Friday, March 08, 2013

Don't Stand with Rand

Already we have the progressives in America praising the right-libertarian (propertarian) Rand Paul's filibuster to delay John Brennan becoming CIA director because of the Obama administration’s senseless drone warfare, even though Paul’s political philosophy is anathema to progressives. We witness many calling for the liberal wing to “Stand with Rand.”

It’s important to scrutinise Paul's motives.

Rand Paul became Kentucky's senator due to the support of the the Republican right such as FreedomWorks, the corporate-sponsored umbrella group,  who share Paul’s message about the dire fiscal calamity threatened by Keynesian spending. Jim DeMint of South Carolina, the de facto head of the Tea Party in the Senate, who now leads the right-wing think-tank, Heritage Foundation, also endorsed Paul. Rand Paul is often cited as evidence of a national, grassroots-led juggernaut. But the organization and activities of establishment rightists to promote Paul would suggest otherwise.

Kentucky is a poor state, with nearly 18 percent of its people living under the poverty line (the second highest rate in the union), and there's a timeworn strain of suspicion among Kentuckians that urban financial elites are seen as plotting against them. Most of those in the Kentucky Tea Party are small business owners -- folks who run a local heating and cooling business, hardware store owners, corporate franchisees, or independent professionals. Paul's filibuster played to his paranoid base, suggesting that the U.S. Government was targeting survivalist right-wingers as potential terrorists and might soon be launching drones against them.

To support Rand means to lend support to a man who opposes the 1964 Civil Rights Act because he thinks private owners of public establishments, such as restaurants, should be able to turn black people away on the basis of race. It means giving support to a man who held up a flood relief bill in order to attach an amendment that would “end abortion once and for all.”

Rand referred to a Supreme Court deciion in his filibuster. "You get to the Lochner case. The Lochner case is in 1905. The majority rules 5-4 that the right to make a contract is part of your due process. Someone cannot deprive you of determining how long your working hours are without due process. So President Obama’s a big opponent to this, but I would ask him — among the other things I’m asking him today — to rethink the Lochner case. . . . I think it’s a wonderful decision."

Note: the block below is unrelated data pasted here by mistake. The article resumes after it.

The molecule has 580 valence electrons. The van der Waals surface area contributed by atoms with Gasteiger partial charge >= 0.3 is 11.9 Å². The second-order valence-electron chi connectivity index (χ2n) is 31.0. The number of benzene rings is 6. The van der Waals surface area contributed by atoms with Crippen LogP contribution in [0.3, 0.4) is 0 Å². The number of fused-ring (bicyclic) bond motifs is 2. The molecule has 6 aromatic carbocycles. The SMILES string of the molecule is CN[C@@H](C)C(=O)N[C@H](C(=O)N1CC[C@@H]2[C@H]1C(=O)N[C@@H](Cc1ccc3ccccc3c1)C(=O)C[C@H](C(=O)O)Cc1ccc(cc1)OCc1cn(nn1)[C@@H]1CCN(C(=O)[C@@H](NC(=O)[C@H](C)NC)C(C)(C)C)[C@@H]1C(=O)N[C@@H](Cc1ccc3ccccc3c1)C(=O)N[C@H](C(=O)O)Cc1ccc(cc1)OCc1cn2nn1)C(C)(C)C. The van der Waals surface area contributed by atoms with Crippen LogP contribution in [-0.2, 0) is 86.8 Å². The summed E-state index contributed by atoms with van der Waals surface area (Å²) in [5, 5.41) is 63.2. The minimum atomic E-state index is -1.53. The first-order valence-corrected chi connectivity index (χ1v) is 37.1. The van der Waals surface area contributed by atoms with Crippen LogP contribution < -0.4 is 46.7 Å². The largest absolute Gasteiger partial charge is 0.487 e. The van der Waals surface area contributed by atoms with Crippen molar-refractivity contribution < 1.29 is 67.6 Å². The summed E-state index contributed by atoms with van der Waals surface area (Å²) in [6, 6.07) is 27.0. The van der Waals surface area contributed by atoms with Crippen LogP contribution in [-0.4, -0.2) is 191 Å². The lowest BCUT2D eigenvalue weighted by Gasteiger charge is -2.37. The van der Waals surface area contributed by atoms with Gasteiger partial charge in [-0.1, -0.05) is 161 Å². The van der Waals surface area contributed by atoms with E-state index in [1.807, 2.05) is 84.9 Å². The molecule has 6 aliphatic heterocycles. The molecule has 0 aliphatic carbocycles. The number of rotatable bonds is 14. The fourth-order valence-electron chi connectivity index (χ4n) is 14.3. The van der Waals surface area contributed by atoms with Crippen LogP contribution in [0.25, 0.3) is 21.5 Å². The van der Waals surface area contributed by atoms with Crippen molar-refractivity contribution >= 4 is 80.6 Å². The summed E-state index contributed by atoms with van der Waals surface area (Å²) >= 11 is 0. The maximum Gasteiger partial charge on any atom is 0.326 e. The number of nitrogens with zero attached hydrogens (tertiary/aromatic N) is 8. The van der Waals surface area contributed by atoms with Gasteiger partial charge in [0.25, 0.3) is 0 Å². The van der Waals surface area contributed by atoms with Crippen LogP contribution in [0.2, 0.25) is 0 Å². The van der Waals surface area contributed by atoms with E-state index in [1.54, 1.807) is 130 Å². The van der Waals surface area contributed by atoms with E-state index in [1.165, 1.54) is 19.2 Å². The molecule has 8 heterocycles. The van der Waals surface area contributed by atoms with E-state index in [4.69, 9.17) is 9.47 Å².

Others however view it as one of the worst Supreme Court decisions in American history. It is taught in law schools, alongside decisions upholding segregation and permitting Japanese detention camps, in order to instruct budding lawyers on how judges should not behave. Even Robert Bork, the failed, right-wing Supreme Court nominee who claimed women “aren’t discriminated against anymore”, called Lochner an “abomination.” 

Lochner fabricated a so-called right to contract in order to strike down a New York law preventing bakery owners from overworking bakers, and it had implications for laws intended to shield workers from exploitation. In essence, Lochner established that any law that limits any contract between an employer and an employee is constitutionally suspect. If desperation forces someone to agree to work 18 hours a day, seven days a week, for a dollar a day in a factory filled with toxic air, then that is a fair voluntary contract.  Lochner placed any law benefiting workers on constitutionally weak footing. Paul claimed that Lochner helped end Jim Crow laws. What finally killed American apartheid was the Civil Rights Act of 1964!

Rand Paul wants to take America back to the bad ol' days when people were just powerless worker automatons to be used and disposed of when our usefullness is done.

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